When you work with items in the logical, tree-structured infoset of an XML document, you work at a higher level of abstraction than the physical “text and tags” level. Instead, you work with a tree of related nodes: a root node, element nodes, attribute nodes, and text nodes. This is conceptually similar to the “tables, rows, and columns” abstraction you use when working with a relational database. Both abstractions save you from having to worry about the physical “bits and bytes” storage representation of the data and provide a more productive model for thinking about and working with the information they represent.
Once an XML document has been parsed to produce its infoset of element, attribute, and text nodes, you naturally want to manipulate the items in the tree. The W3C provides a standard API called the Document Object Model (DOM) to access the node tree of an XML document’s infoset. The DOM API provides a complete set of operations to programmatically manipulate the node tree, including navigating the nodes in the hierarchy, creating and appending new nodes, removing nodes, etc. Once you’re done making modifications to the node tree, you can easily save, or serialize the modified infoset back into its physical text representation as text and tags again. Figure 1.5 illustrates the relationship between an XML document, the infoset it represents, and the DOM API.
Often you will want to interrogate an XML document to select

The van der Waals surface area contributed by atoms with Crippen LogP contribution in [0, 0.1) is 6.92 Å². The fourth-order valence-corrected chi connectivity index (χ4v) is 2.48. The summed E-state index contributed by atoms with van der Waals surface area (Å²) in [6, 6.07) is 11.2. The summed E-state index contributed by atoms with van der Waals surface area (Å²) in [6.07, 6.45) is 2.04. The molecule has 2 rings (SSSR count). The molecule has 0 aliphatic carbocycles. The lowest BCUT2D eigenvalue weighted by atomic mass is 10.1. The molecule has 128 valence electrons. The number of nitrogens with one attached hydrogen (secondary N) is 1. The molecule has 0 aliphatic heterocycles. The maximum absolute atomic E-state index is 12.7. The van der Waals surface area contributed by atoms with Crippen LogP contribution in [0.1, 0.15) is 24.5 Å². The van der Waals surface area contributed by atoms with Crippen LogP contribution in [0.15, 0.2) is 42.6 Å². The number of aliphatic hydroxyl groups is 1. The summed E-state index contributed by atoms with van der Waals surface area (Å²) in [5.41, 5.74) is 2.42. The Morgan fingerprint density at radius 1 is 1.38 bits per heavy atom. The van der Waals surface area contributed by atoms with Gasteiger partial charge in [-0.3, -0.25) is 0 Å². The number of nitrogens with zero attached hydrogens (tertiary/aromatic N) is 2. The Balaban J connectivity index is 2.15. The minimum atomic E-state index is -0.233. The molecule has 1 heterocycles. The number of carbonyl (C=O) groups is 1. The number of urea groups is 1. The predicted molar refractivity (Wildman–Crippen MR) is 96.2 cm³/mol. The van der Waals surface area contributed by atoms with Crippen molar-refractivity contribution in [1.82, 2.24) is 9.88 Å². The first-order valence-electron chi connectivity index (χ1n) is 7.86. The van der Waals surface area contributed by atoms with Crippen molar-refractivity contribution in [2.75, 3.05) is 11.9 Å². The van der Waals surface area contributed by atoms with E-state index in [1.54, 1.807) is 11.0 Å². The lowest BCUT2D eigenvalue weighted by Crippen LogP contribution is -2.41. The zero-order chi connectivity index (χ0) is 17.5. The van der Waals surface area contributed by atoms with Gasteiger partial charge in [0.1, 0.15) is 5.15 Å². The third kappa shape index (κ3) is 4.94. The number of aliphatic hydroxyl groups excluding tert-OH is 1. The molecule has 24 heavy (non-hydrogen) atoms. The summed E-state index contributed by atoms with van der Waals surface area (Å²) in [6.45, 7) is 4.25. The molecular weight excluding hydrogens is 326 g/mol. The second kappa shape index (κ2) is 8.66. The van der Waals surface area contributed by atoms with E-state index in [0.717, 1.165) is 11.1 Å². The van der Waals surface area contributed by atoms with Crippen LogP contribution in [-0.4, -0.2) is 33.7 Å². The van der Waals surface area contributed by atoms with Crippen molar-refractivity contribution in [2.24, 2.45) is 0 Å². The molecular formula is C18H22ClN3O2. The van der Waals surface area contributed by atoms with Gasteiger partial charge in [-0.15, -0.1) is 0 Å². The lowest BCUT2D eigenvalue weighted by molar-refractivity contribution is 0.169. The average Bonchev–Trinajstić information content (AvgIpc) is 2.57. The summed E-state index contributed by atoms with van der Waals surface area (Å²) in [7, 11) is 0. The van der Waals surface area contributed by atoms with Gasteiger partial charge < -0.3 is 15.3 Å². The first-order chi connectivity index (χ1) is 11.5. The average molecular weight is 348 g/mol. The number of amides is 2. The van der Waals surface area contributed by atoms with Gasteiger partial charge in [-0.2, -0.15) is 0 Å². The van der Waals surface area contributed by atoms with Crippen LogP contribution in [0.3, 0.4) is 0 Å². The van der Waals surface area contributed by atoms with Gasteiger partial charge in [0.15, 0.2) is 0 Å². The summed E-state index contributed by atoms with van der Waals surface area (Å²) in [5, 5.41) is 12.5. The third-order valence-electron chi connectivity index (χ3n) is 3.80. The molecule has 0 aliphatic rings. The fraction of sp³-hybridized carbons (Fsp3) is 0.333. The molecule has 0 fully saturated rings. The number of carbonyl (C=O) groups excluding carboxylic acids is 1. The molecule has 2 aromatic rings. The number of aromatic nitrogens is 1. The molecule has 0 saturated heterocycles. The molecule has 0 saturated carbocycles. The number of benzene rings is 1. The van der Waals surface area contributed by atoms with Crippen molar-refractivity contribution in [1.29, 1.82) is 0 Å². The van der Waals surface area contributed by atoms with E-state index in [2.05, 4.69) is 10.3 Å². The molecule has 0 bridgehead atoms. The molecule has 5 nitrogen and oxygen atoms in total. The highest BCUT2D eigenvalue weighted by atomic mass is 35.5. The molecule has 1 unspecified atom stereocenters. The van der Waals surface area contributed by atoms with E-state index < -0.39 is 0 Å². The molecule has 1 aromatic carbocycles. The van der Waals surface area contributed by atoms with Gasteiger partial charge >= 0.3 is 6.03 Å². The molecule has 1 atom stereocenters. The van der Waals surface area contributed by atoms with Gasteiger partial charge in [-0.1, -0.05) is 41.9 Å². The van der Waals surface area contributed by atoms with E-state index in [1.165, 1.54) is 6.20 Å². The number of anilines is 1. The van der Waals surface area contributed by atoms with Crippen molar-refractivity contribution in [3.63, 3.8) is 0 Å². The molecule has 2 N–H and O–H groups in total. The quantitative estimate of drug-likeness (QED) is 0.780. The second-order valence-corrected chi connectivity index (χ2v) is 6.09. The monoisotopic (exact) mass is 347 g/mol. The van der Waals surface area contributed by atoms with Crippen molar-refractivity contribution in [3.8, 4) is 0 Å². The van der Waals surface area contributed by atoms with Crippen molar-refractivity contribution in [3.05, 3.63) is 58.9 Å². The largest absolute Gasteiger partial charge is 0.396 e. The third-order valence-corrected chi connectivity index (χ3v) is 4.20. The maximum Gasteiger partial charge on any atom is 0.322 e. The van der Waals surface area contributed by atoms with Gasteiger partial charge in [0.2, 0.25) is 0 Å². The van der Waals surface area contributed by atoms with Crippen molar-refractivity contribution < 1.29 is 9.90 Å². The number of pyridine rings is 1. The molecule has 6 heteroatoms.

interesting subsets of information. The W3C standard
XML Path Language
(XPath) provides a simple, declarative language to accomplish the
job. Let’s look at some simple examples of this declarative
syntax using our
<transaction> document from Example 1.1.
Leveraging your familiarity with the hierarchical path notation for
URLs and files in directories, an XPath expression allows you to
<ticker> symbol of the
<buy> request in the
<transaction> by using the expression:
To select the number of
shares in the
request in the
<transaction>, you can use the expression
/transaction/sell/@shares, prefixing the name of
the attribute you want with an at-sign. Filter predicates can be
added at any level to refine the information you will get back from
the selection. For example, to select the ticker symbol for
<buy> requests over 50 shares, you can use
As illustrated in Figure 1.6, XPath queries select information from the logical tree-structured data model presented by an XML document’s infoset, not from its raw text representation.
Convert between XML vocabularies used by different applications
Present an XML document’s data by transforming it into HTML or another format that’s appropriate to the user or device requesting the data
Fortunately, the W3C has again provided a companion standard called XSLT (the XML Stylesheet Language for Transformations) to make this task declarative. XSLT was originally conceived as a language to transform any XML document into a tree of formatting objects from which high-quality printed output could be easily rendered. The W3C XSL Working Group recognized early that this XML transformation facility would be an important subset of functionality in its own right, so they formally separated the XSLT language from the XSL formatting objects specification. This allowed the XSLT language to perform any useful XML-to-XML transformation. These origins help explain why the definition of an XML transformation is known as a stylesheet .